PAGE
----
Fibromyalgia and Pleurisy
Pleurisy is an inflammation of the lung lining rather than the connective cartilage of the ribs. Both costochondritis and pleurisy are due to inflammation but in different locations. The severity of pleurisy can range from mild to life-threatening.
Since many cases are mild and resolve themselves without treatment, it is hard to estimate how many people contract pleurisy worldwide.
Fast facts on pleurisy:
Here are some key points about pleurisy. Since the invention of antibiotics, pleurisy has become rarer.
- Pleurisy lasts from a few days to 2 weeks and often resolves without treatment.
- There are many potential causes of pleurisy, including pancreatitis, lung cancer, and chest wounds. It’s important to know that there is no evidence that pleurisy is either caused by fibromyalgia nor is it a condition of fibromyalgia.
A variety of factors can cause pleurisy. In many cases, it occurs as a complication of other medical conditions.
Sickle cell anemia is a potential cause of pleurisy. It is characterized by the presence of red blood cells shaped like sickles.
The most common cause is a viral infection of the lungs spreading to the pleural cavity.
Other causes include:
- Bacterial infections, such as pneumonia and tuberculosis
- A chest wound that punctures the pleural cavity
- A pleural tumor
- Autoimmune disorders, such as lupus and rheumatoid arthritis
- Sickle cell anemia
- Pulmonary embolism
- Heart surgery
- Lung cancer or lymphoma
- A fungal or parasitic infection
- Inflammatory bowel disease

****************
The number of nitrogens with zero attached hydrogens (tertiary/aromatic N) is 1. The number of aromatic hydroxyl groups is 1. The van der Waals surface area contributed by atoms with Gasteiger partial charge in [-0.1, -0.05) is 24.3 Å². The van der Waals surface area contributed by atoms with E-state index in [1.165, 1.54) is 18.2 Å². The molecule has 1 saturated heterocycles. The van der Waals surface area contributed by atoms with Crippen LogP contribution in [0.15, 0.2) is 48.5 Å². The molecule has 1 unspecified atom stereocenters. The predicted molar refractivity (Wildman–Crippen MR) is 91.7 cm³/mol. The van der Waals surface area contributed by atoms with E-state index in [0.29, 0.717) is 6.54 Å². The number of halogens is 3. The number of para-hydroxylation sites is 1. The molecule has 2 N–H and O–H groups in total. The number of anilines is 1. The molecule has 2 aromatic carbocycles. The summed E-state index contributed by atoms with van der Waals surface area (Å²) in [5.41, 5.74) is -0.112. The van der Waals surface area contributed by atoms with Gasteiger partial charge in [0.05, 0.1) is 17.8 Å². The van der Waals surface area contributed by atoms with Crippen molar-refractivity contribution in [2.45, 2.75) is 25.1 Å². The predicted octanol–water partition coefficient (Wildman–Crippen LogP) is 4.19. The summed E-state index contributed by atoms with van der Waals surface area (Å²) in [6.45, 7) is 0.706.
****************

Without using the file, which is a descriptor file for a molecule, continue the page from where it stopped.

- Familial Mediterranean fever
- Certain medications, such as procainamide, hydralazine, or isoniazid
Infections can sometimes spread, but it is rare to contract pleurisy from another person. It is not contagious.
Pleurisy more often affects people aged over 65 years, those with existing medical conditions, or those who recently experienced a chest injury or underwent heart surgery.
Also, pleurisy and smoking are not strongly connected. Cigarettes are rarely the direct cause. However, an individual with pleurisy is advised to avoid smoking as it often leads to coughing, and this can increase the pain.
It’s important to know that ruling out pleurisy will assist in determining if your chest pain is due to fibromyalgia, costochondritis or both.
What Are the Symptoms of Pleurisy?
The main symptom of pleurisy is a sharp, stabbing pain, or a constant ache in the chest. The pain may be present on one or both sides of the chest, the shoulders, and the back. It will often get worse with the motion of breathing.